Public Safety

Policing Policies

The City of Hiawatha and the Hiawatha Police Department strive to provide open and transparent policies, procedures, and programs to our stakeholders. We believe building, and maintaining, trusting relationships between citizens and their local government is paramount. This is an opportunity for the community to learn more about actions planned, and the policies, procedures, and programs already in place that provide dignity and respect for all individuals.

Unbiased Policing

Use of Force

Electronic Control Devices

Prisoner Transport

Hearing Impaired

Arrest Policy

Impact Projectiles


House Check

Going on vacation and need some extra peace of mind that your home is cared for? We will keep an eye out for you! Many residents fill out the "House Check Form" and request, in addition to normal patrol, that particular attention is given to their home. A few moments of your time to complete the form can ensure that special attention is given to your home in your absence.

House Check Form

Hiawatha Neighborhood Watch

In the Fall of 2008, the Hiawatha Police Department established the Neighborhood Watch program. This program is designed to aid citizens in creating a safer neighborhood environment.

How do you get a new Neighborhood Watch going in your neighborhood? Contact your neighbors and ask them to join you with the common goal to make your neighborhood unattractive to criminals. Then, contact the Police Department to schedule a meeting with the Neighborhood Watch Coordinator or you may email us at

An officer will attend your neighborhood meeting and provide suggestions for a successful program. With a minimum time commitment, you and your neighbors can help ensure a safe neighborhood.

Neighborhood Watch signs will be placed in your neighborhood to identify it. Watchful eyes are the best defense against crime in your neighborhood.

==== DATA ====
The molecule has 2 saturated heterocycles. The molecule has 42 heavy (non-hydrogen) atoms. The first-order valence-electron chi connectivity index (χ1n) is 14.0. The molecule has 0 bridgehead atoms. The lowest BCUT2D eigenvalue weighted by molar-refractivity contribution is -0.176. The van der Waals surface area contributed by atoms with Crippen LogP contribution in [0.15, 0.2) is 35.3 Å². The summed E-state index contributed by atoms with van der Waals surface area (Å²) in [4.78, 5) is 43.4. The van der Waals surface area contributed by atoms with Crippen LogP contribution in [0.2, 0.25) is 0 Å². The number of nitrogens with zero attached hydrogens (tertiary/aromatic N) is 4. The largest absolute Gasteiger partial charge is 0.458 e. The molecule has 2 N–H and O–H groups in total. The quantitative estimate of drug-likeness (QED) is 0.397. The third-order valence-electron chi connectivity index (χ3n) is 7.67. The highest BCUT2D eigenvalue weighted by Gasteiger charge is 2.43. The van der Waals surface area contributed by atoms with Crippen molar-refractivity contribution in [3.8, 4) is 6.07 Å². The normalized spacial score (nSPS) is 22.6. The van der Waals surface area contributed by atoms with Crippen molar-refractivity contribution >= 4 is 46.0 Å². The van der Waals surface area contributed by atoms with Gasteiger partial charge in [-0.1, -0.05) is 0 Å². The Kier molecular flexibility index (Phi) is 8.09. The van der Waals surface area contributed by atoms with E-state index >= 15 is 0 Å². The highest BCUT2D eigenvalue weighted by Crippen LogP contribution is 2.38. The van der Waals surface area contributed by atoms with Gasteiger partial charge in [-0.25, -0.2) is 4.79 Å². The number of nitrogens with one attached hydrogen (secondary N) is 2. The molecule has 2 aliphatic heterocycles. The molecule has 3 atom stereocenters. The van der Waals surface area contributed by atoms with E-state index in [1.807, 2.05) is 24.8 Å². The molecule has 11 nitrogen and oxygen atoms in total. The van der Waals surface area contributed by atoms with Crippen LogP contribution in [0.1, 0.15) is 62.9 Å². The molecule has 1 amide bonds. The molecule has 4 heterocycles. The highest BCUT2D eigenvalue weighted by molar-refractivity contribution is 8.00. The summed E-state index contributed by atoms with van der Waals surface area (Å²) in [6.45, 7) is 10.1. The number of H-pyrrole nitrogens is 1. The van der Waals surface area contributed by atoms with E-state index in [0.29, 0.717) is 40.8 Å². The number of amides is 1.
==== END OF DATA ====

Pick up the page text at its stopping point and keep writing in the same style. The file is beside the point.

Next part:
Call the Hiawatha Police Department today at 319-393-1212 to request more information on how you can start a Neighborhood Watch in your area and help keep your neighborhood crime free.

Halloween Trick or Treat Safety

You can enjoy Halloween activities that are both safe and fun. Keep a few simple safety tips in mind and the fun will follow naturally! We encourage you to go out in a group, be familiar with the area you are trick or treating in, have a rally point should anyone become separated from the group, and carry flashlights and charged cellular phones. For costumes we recommend brightly colored or even glow in the dark costumes, costumes that incorporate lights, those that do not obstruct vision, and costumes that aren't likely to cause a trip. If pedestrians watch out for traffic and traffic watches out for pedestrians we can all have a fun and safe celebration! As always, contact your local law enforcement with anything that seems suspicious.

Both adults and children should be safety conscious when celebrating Halloween this season. Remember these Halloween safety tips:


  • Watch for children darting out from between parked cars.
  • Watch for children walking on roadways, medians and curbs.
  • Enter and exit driveways and alleys carefully.
  • At twilight and later in the evening, watch for children in dark clothing.


  • Make sure that an adult or an older responsible youth will be supervising the outing for children under age 12.
  • Plan and discuss the route trick-or-treaters intend to follow. Know the names of older children's companions.
  • Instruct your children to travel only in familiar areas and along an established route.
  • Teach your children to stop only at houses or apartment buildings that are well-lit and never to enter a stranger's home.
  • Establish a return time.
  • Tell your youngsters not to eat any treat until they return home.
  • Review all appropriate trick-or-treat safety precautions, including pedestrian/traffic safety rules.
  • Pin a slip of paper with the child's name, address and phone number inside a pocket in case the youngster gets separated from the group.

Costume Design

  • Costumes should be loose so warm clothes can be worn underneath.
  • Costumes should not be so long that they are a tripping hazard. (Falls are the leading cause of unintentional injuries on Halloween.)
  • If children are allowed out after dark, outfits should be made with light colored materials. Strips of reflective tape should be used to make children visible.
  • Masks can obstruct a child's vision. Use facial make-up instead.
  • If masks are worn, they should have nose and mouth openings and large eye holes.
  • Bags or sacks carried by youngsters should be light-colored or trimmed with reflective tape.
  • Carrying flashlights will help children see better and be seen more clearly.

Remember - Hiawatha does not designate a night for trick or treating.